• You must have a valid passport and F-1 visa
  • You must have proof of ongoing STEM employment/training
  • You can be asked for proof that you worked during your time on OPT
  • Your I-20 must be endorsed for travel

Please contact your DSO before you travel.

I have an L-1A visa sponsored by a US company valid till September 2022. I traveled to India recently and am currently residing in Bangalore temporarily on leave. I have to go back and report to my employer next month i.e; July to resume my employment in New York. I am a citizen of Canada and I hold Overseas Citizenship of India (OCI). I got my first shot of the Covishield vaccine on 5th of June and have not yet received the second shot. With the information above, could you please let me know my options to travel to the US in the month of July.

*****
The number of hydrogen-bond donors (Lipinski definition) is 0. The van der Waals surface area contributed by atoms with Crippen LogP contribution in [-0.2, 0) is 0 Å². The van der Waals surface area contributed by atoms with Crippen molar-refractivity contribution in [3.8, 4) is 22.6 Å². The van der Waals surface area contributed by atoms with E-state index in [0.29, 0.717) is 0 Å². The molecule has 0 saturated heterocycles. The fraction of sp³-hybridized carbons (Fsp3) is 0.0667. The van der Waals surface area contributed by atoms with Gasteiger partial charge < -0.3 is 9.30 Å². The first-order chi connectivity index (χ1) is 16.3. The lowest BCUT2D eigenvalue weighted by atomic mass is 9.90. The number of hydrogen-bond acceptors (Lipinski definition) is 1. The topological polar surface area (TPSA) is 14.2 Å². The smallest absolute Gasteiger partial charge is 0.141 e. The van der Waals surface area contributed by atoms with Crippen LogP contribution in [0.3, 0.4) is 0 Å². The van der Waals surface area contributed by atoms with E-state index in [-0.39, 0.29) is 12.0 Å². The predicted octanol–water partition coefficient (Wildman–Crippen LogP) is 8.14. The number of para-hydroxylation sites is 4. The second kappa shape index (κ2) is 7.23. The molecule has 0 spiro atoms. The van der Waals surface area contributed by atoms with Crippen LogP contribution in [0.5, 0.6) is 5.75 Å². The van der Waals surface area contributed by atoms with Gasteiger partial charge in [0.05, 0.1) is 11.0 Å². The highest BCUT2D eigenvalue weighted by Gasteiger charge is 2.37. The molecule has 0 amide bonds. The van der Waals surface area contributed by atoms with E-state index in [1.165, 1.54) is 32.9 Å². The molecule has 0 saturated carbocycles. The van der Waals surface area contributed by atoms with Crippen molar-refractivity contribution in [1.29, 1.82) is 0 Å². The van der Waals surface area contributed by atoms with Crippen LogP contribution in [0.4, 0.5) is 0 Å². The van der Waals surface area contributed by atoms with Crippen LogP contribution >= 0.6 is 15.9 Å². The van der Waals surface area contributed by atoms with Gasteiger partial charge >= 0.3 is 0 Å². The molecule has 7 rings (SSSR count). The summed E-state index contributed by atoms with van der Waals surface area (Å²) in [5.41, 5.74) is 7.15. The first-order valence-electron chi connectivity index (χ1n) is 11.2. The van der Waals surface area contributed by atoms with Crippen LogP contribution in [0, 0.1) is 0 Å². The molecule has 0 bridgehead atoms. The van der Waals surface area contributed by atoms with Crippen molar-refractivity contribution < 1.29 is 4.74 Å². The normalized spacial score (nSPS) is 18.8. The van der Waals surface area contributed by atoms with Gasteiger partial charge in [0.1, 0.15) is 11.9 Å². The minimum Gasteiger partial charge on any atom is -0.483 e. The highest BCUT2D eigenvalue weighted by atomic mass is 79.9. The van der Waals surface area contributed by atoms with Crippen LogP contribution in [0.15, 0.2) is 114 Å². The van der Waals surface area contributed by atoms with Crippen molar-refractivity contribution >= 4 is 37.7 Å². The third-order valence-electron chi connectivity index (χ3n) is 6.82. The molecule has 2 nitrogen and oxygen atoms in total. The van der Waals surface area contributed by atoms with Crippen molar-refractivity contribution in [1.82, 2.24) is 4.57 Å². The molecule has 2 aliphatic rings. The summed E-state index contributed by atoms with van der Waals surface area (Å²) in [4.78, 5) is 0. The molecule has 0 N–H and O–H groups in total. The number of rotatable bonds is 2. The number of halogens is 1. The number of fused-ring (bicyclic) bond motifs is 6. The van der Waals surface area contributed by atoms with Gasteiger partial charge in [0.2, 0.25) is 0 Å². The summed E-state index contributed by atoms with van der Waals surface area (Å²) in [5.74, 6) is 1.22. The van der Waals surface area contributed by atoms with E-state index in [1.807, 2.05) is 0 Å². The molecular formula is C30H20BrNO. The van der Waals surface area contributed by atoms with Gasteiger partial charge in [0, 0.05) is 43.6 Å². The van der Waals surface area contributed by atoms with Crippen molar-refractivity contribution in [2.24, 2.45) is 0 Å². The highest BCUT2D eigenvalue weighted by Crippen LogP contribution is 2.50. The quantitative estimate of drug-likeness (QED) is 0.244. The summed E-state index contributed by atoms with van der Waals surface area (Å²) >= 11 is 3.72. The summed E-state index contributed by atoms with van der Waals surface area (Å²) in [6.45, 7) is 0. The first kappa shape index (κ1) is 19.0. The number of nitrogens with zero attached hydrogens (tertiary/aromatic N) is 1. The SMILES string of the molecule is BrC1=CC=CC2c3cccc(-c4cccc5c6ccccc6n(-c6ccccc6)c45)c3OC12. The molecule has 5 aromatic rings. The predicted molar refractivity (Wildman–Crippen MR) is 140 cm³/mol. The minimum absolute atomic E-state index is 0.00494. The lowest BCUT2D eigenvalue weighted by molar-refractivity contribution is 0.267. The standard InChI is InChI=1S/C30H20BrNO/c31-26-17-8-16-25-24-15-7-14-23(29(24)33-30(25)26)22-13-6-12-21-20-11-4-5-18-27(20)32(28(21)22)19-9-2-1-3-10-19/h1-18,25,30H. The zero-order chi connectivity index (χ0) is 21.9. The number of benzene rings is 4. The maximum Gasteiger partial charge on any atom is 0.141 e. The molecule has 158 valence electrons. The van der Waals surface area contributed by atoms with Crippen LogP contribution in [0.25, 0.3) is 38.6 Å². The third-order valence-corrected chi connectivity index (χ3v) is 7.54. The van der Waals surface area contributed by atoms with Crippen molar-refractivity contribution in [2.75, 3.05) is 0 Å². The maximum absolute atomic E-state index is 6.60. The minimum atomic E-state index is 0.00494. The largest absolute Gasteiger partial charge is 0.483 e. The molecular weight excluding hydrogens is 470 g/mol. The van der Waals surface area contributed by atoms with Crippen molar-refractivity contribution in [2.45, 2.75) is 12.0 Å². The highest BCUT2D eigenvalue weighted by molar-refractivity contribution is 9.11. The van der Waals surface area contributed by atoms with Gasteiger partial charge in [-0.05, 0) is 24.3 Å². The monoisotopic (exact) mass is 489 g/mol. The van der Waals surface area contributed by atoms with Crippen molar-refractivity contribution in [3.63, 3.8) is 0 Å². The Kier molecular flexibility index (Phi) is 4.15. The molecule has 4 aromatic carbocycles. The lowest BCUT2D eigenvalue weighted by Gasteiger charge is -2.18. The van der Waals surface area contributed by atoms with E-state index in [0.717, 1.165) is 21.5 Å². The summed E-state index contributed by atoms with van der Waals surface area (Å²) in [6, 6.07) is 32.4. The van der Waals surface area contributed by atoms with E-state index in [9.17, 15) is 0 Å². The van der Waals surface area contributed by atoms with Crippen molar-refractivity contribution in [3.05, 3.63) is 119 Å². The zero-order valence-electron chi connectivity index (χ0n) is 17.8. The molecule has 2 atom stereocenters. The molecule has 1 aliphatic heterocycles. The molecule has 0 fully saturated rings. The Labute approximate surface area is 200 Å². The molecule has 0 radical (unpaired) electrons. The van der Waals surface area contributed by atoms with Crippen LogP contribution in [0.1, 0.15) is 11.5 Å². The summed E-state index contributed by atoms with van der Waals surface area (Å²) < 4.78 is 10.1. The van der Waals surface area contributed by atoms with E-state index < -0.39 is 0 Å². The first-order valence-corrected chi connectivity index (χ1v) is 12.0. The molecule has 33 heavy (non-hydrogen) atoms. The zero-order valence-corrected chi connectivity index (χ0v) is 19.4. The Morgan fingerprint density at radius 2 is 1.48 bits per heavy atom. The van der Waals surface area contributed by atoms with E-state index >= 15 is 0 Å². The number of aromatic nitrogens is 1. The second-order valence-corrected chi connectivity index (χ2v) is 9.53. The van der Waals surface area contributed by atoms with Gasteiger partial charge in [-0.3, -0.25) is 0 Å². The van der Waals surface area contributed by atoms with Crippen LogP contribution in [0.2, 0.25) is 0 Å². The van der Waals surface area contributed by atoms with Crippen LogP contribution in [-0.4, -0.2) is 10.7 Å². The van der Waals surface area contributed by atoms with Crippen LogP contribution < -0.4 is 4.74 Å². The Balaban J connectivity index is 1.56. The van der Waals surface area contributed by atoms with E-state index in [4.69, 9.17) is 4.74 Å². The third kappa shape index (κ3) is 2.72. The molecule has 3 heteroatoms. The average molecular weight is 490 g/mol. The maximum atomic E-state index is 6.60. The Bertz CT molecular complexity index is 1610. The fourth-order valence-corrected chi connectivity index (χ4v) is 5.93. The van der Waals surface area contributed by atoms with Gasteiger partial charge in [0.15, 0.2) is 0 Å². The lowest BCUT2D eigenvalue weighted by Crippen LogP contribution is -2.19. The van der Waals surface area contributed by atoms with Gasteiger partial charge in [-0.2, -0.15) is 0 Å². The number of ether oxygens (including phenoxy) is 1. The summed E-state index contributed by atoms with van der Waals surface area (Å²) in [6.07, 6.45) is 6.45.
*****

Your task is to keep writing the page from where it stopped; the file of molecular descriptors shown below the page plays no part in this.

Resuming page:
Leaving aside the issue of infectivity, because you are subject to the Indian travel ban, you will need to seek a National Interest Exception (NIE) from the consulate. Unless you are willing to travel to a third country for two weeks before you enter the USA, contact the US consulate closest to you for the NIE procedures.

See: https://in.usembassy.gov/visas/national-interest-exception-frequently-asked-questions/

The requirements for appropriate Covid precautions are subject to sudden and frequent change. Please check them closer to when you will travel.

I came to Bangalore without my family in April because my ailing parents needed support. Soon after, there were restrictions and finally a ban on travel to the USA. I have been fully vaccinated in the US (PfizerNSE -0.45 %) before I traveled to India. I also hold an I-94 form ( our green card application is under process towards completion) and have a valid L-2 visa. My minor son has been without me for almost 2 months. Can I travel back to the US?